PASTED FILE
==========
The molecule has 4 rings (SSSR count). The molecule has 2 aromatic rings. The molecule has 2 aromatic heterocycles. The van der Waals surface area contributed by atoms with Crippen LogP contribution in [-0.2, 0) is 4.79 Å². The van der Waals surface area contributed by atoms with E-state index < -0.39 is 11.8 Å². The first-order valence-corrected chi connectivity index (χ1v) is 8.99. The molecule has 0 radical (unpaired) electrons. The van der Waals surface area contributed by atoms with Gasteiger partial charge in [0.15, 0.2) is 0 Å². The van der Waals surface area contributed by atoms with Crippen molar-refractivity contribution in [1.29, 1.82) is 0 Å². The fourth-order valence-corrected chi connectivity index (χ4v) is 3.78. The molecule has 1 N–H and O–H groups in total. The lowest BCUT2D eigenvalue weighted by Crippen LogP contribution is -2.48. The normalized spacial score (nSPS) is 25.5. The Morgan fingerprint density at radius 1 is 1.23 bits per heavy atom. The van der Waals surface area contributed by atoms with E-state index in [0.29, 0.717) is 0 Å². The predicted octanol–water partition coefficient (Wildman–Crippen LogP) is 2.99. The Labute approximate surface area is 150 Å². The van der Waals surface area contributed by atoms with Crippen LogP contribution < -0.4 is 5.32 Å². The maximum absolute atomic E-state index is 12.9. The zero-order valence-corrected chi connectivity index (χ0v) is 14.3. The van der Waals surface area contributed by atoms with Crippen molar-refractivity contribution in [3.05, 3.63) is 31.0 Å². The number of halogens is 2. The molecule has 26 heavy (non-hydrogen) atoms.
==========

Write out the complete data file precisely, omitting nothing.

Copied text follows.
The molecule has 4 rings (SSSR count). The molecule has 2 aromatic rings. The molecule has 2 aromatic heterocycles. The van der Waals surface area contributed by atoms with Crippen LogP contribution in [-0.2, 0) is 4.79 Å². The van der Waals surface area contributed by atoms with E-state index < -0.39 is 11.8 Å². The first-order valence-corrected chi connectivity index (χ1v) is 8.99. The molecule has 0 radical (unpaired) electrons. The van der Waals surface area contributed by atoms with Gasteiger partial charge in [0.15, 0.2) is 0 Å². The van der Waals surface area contributed by atoms with Crippen molar-refractivity contribution in [1.29, 1.82) is 0 Å². The fourth-order valence-corrected chi connectivity index (χ4v) is 3.78. The molecule has 1 N–H and O–H groups in total. The lowest BCUT2D eigenvalue weighted by Crippen LogP contribution is -2.48. The normalized spacial score (nSPS) is 25.5. The Morgan fingerprint density at radius 1 is 1.23 bits per heavy atom. The van der Waals surface area contributed by atoms with E-state index in [0.29, 0.717) is 0 Å². The predicted octanol–water partition coefficient (Wildman–Crippen LogP) is 2.99. The Labute approximate surface area is 150 Å². The van der Waals surface area contributed by atoms with Crippen LogP contribution < -0.4 is 5.32 Å². The maximum absolute atomic E-state index is 12.9. The zero-order valence-corrected chi connectivity index (χ0v) is 14.3. The van der Waals surface area contributed by atoms with Crippen molar-refractivity contribution in [3.05, 3.63) is 31.0 Å². The number of halogens is 2. The molecule has 26 heavy (non-hydrogen) atoms.